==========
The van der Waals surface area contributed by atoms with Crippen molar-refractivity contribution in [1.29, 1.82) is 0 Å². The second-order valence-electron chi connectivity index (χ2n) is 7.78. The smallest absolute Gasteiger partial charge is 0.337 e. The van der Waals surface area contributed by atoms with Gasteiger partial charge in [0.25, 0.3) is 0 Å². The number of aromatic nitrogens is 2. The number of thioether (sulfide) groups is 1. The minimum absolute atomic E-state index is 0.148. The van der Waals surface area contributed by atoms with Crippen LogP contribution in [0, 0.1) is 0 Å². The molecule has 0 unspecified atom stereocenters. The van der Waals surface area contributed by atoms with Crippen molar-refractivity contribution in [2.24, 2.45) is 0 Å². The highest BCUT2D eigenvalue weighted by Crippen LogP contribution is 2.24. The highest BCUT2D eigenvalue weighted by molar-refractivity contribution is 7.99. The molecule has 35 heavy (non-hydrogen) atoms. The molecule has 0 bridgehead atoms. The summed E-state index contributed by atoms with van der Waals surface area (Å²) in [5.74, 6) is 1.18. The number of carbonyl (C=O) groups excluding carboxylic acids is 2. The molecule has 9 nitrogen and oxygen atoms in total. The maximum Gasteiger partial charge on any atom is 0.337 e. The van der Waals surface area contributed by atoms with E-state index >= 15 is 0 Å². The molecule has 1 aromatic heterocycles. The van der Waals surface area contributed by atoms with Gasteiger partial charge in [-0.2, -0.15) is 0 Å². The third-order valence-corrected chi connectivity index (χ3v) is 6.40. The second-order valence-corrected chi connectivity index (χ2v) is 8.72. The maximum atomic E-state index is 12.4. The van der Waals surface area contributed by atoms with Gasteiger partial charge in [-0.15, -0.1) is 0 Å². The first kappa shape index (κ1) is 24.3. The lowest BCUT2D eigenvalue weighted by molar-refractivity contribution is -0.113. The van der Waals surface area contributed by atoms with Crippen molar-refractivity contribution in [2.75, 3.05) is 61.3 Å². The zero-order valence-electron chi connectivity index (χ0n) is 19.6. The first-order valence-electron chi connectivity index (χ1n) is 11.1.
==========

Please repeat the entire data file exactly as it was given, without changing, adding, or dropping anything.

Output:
The van der Waals surface area contributed by atoms with Crippen molar-refractivity contribution in [1.29, 1.82) is 0 Å². The second-order valence-electron chi connectivity index (χ2n) is 7.78. The smallest absolute Gasteiger partial charge is 0.337 e. The van der Waals surface area contributed by atoms with Gasteiger partial charge in [0.25, 0.3) is 0 Å². The number of aromatic nitrogens is 2. The number of thioether (sulfide) groups is 1. The minimum absolute atomic E-state index is 0.148. The van der Waals surface area contributed by atoms with Crippen LogP contribution in [0, 0.1) is 0 Å². The molecule has 0 unspecified atom stereocenters. The van der Waals surface area contributed by atoms with Crippen molar-refractivity contribution in [2.24, 2.45) is 0 Å². The highest BCUT2D eigenvalue weighted by Crippen LogP contribution is 2.24. The highest BCUT2D eigenvalue weighted by molar-refractivity contribution is 7.99. The molecule has 35 heavy (non-hydrogen) atoms. The molecule has 0 bridgehead atoms. The summed E-state index contributed by atoms with van der Waals surface area (Å²) in [5.74, 6) is 1.18. The number of carbonyl (C=O) groups excluding carboxylic acids is 2. The molecule has 9 nitrogen and oxygen atoms in total. The maximum Gasteiger partial charge on any atom is 0.337 e. The van der Waals surface area contributed by atoms with E-state index >= 15 is 0 Å². The molecule has 1 aromatic heterocycles. The van der Waals surface area contributed by atoms with Gasteiger partial charge in [-0.2, -0.15) is 0 Å². The third-order valence-corrected chi connectivity index (χ3v) is 6.40. The second-order valence-corrected chi connectivity index (χ2v) is 8.72. The maximum atomic E-state index is 12.4. The van der Waals surface area contributed by atoms with Gasteiger partial charge in [-0.15, -0.1) is 0 Å². The first kappa shape index (κ1) is 24.3. The lowest BCUT2D eigenvalue weighted by molar-refractivity contribution is -0.113. The van der Waals surface area contributed by atoms with Crippen molar-refractivity contribution in [2.75, 3.05) is 61.3 Å². The zero-order valence-electron chi connectivity index (χ0n) is 19.6. The first-order valence-electron chi connectivity index (χ1n) is 11.1.